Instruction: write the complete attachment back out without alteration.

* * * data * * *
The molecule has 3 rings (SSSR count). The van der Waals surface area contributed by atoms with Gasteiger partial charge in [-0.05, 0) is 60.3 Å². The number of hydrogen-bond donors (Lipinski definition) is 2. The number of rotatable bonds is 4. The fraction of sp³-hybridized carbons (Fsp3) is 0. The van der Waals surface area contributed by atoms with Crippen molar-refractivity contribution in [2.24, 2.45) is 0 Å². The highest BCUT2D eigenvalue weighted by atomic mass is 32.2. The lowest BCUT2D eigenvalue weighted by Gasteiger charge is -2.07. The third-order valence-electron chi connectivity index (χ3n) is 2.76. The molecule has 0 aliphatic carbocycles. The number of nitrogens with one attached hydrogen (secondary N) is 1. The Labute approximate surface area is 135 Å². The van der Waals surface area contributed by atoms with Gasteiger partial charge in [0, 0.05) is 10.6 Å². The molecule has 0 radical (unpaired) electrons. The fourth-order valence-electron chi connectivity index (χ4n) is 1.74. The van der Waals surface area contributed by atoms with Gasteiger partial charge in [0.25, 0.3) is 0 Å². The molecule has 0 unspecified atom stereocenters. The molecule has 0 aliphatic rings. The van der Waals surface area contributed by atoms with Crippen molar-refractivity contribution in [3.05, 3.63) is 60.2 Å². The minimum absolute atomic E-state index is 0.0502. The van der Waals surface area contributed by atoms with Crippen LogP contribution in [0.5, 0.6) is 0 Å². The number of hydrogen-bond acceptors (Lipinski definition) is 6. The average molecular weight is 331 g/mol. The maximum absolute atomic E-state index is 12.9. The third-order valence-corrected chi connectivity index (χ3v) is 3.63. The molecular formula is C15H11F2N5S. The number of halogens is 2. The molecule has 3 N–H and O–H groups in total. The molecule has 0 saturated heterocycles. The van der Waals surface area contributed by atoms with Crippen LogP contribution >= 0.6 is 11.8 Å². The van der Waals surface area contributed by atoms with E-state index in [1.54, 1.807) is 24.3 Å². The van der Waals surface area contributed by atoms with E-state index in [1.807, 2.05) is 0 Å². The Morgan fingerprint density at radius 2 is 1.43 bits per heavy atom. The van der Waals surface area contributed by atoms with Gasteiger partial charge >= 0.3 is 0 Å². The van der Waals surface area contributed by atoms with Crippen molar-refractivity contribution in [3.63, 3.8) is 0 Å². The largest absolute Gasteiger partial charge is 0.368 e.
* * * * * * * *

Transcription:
The molecule has 3 rings (SSSR count). The van der Waals surface area contributed by atoms with Gasteiger partial charge in [-0.05, 0) is 60.3 Å². The number of hydrogen-bond donors (Lipinski definition) is 2. The number of rotatable bonds is 4. The fraction of sp³-hybridized carbons (Fsp3) is 0. The van der Waals surface area contributed by atoms with Crippen molar-refractivity contribution in [2.24, 2.45) is 0 Å². The highest BCUT2D eigenvalue weighted by atomic mass is 32.2. The lowest BCUT2D eigenvalue weighted by Gasteiger charge is -2.07. The third-order valence-electron chi connectivity index (χ3n) is 2.76. The molecule has 0 aliphatic carbocycles. The number of nitrogens with one attached hydrogen (secondary N) is 1. The Labute approximate surface area is 135 Å². The van der Waals surface area contributed by atoms with Gasteiger partial charge in [0, 0.05) is 10.6 Å². The molecule has 0 radical (unpaired) electrons. The fourth-order valence-electron chi connectivity index (χ4n) is 1.74. The van der Waals surface area contributed by atoms with Gasteiger partial charge in [0.25, 0.3) is 0 Å². The molecule has 0 unspecified atom stereocenters. The molecule has 0 aliphatic rings. The van der Waals surface area contributed by atoms with Crippen molar-refractivity contribution in [3.05, 3.63) is 60.2 Å². The minimum absolute atomic E-state index is 0.0502. The van der Waals surface area contributed by atoms with Crippen LogP contribution in [0.5, 0.6) is 0 Å². The number of hydrogen-bond acceptors (Lipinski definition) is 6. The average molecular weight is 331 g/mol. The maximum absolute atomic E-state index is 12.9. The third-order valence-corrected chi connectivity index (χ3v) is 3.63. The molecular formula is C15H11F2N5S. The number of halogens is 2. The molecule has 3 N–H and O–H groups in total. The molecule has 0 saturated heterocycles. The van der Waals surface area contributed by atoms with Crippen LogP contribution >= 0.6 is 11.8 Å². The van der Waals surface area contributed by atoms with E-state index in [1.54, 1.807) is 24.3 Å². The van der Waals surface area contributed by atoms with E-state index in [1.807, 2.05) is 0 Å². The Morgan fingerprint density at radius 2 is 1.43 bits per heavy atom. The van der Waals surface area contributed by atoms with Gasteiger partial charge >= 0.3 is 0 Å². The van der Waals surface area contributed by atoms with Crippen molar-refractivity contribution in [3.63, 3.8) is 0 Å². The largest absolute Gasteiger partial charge is 0.368 e.